MARY SHELLEY'S DAUGHTER
For the exhibition Not Quite Myself Today : Video Works by Eight Artists at Arizona State University Art Museum in 2002, Curator John Spiak wrote:
Manipulation plays a large role in both the making of art and the art world itself. Whether through the manipulation of perspective or the alteration of reality, artists strive to change the way in which we see and think. In much the same way, outside forces often pressure artists to change their work to more easily fit into an exhibition or new art moment, to make work more commercially marketable, or even to change the medium in which they work.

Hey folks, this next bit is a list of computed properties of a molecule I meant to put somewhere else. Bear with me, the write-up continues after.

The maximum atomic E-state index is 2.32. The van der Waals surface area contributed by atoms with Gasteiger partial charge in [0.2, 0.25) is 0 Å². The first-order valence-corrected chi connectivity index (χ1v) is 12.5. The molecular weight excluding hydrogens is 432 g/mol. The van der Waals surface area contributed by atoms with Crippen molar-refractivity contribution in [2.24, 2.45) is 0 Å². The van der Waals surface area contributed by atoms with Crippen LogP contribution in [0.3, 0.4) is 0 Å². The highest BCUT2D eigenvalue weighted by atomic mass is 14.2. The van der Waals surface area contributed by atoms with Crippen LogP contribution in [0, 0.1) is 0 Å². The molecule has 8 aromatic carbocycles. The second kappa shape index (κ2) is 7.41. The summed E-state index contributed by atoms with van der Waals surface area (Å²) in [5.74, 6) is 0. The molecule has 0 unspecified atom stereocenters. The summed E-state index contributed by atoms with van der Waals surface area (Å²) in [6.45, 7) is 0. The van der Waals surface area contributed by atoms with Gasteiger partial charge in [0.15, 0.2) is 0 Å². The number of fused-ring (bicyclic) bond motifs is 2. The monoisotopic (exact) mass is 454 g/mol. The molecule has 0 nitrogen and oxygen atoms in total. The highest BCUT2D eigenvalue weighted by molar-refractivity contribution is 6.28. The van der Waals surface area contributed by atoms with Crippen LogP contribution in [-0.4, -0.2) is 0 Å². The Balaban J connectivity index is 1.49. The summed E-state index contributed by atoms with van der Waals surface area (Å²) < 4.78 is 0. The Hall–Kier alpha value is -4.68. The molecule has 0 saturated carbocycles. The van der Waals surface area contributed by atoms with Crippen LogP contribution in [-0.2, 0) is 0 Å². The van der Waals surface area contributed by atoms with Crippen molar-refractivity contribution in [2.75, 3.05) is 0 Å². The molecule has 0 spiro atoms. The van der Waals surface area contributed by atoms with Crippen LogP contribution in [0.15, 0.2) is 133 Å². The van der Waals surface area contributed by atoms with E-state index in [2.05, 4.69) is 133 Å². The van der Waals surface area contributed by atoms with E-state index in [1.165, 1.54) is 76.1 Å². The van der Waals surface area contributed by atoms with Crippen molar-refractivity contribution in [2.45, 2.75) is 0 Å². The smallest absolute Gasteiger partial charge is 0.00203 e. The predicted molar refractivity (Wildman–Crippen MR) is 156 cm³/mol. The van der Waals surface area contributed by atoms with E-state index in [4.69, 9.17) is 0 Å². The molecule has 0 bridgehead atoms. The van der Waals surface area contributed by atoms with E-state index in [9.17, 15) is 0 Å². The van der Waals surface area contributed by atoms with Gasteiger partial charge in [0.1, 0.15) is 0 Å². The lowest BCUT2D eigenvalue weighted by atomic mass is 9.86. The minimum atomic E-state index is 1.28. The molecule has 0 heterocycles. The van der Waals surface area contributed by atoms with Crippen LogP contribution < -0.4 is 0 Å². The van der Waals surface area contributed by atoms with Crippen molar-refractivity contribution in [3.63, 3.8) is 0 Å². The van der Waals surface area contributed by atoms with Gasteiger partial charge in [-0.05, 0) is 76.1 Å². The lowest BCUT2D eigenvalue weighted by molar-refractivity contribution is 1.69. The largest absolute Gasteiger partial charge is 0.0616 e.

In Mary Shelley's Daughter, S.E. Barnet casts the viewer in the role of creator/artist. On multiple monitors, the artist is displayed in fragmented body parts which, if pieced together, form a human figure. Museumgoers are invited to play Mary Shelley's famous character, Dr. Frankenstein, and alter the artist's real appearance by selecting imagery from multiple VHS tapes to construct their personal vision of the artist. The result of this experiment is much the same as the monster created by Shelley's Frankenstein - a conglomeration of body parts created by an individual with all the best of intentions, but perhaps without a knowledge of or appreciation for the final outcome.